Few streets in Plymouth are older, or even as old, as the Barbican’s New Street. It appears to have been largely developed by John Sparke, a much-travelled Elizabethan whom Crispin Gill describes as “Plymouth’s first speculative builder” and the “the first Englishman to mention either the potato or tobacco”.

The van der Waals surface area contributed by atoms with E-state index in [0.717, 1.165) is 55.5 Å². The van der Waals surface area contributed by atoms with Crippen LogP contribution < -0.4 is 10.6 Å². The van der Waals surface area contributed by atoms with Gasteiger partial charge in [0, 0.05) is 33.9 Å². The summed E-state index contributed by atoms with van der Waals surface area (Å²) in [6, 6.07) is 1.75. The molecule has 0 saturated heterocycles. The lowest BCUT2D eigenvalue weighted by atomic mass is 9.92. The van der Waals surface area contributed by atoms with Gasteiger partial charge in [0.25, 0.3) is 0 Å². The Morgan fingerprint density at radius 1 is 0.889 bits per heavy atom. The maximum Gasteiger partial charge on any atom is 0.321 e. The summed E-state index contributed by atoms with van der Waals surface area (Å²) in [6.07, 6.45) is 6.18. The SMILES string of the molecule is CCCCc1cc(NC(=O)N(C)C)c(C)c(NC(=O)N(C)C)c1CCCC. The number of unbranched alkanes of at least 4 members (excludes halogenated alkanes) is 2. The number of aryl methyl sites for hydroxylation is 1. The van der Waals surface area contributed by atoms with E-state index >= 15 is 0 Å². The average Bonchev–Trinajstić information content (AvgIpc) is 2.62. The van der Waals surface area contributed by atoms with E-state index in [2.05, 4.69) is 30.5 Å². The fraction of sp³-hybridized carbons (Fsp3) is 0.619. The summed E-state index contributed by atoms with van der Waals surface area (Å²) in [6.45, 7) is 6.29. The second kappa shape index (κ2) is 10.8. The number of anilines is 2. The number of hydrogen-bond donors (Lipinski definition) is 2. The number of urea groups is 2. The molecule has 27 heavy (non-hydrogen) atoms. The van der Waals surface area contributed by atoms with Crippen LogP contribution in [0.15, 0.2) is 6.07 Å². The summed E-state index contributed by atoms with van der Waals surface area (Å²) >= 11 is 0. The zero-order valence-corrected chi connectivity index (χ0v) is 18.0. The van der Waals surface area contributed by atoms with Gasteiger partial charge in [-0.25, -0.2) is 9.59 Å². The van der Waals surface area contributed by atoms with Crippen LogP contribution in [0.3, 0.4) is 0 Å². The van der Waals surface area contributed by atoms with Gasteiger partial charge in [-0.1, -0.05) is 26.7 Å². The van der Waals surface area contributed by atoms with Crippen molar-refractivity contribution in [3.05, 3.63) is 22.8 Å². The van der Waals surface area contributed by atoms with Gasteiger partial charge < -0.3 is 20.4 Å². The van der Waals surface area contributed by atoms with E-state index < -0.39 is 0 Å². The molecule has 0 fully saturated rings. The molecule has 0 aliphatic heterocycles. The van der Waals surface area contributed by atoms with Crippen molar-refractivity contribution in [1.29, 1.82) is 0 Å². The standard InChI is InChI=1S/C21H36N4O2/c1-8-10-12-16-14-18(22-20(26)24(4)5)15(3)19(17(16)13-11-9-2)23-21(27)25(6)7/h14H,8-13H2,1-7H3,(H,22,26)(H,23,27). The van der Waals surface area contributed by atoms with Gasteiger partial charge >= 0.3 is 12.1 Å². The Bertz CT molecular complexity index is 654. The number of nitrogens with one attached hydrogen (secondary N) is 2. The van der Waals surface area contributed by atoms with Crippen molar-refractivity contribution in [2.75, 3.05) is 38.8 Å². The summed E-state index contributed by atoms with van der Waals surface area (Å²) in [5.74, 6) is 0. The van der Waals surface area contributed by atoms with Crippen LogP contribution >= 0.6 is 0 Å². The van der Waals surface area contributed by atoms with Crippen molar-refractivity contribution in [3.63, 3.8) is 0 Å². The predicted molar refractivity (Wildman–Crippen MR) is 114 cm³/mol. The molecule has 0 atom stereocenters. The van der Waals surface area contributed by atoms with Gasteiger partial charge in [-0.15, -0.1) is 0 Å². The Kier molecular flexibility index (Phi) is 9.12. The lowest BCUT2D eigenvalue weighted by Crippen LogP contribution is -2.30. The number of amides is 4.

The first documentary reference to the street appeared in 1584 when it was recorded that there was trouble with surface water coming down from “Mr Sparke’s new streate”. However it does appear that the street was not then called New Street, indeed up until 1746 it appears to have been known as Rag Street (until recently old Barbican folk referred to the Castle Street approach which runs out of the top of New Street, as “The Rag” or Castle Rag”). Furthermore the top – Hoe – end of the street once housed the fourteenth century Greyfriars Monastery and for a time the thoroughfare was known as Greyfriars or “Gray Fryers” Street.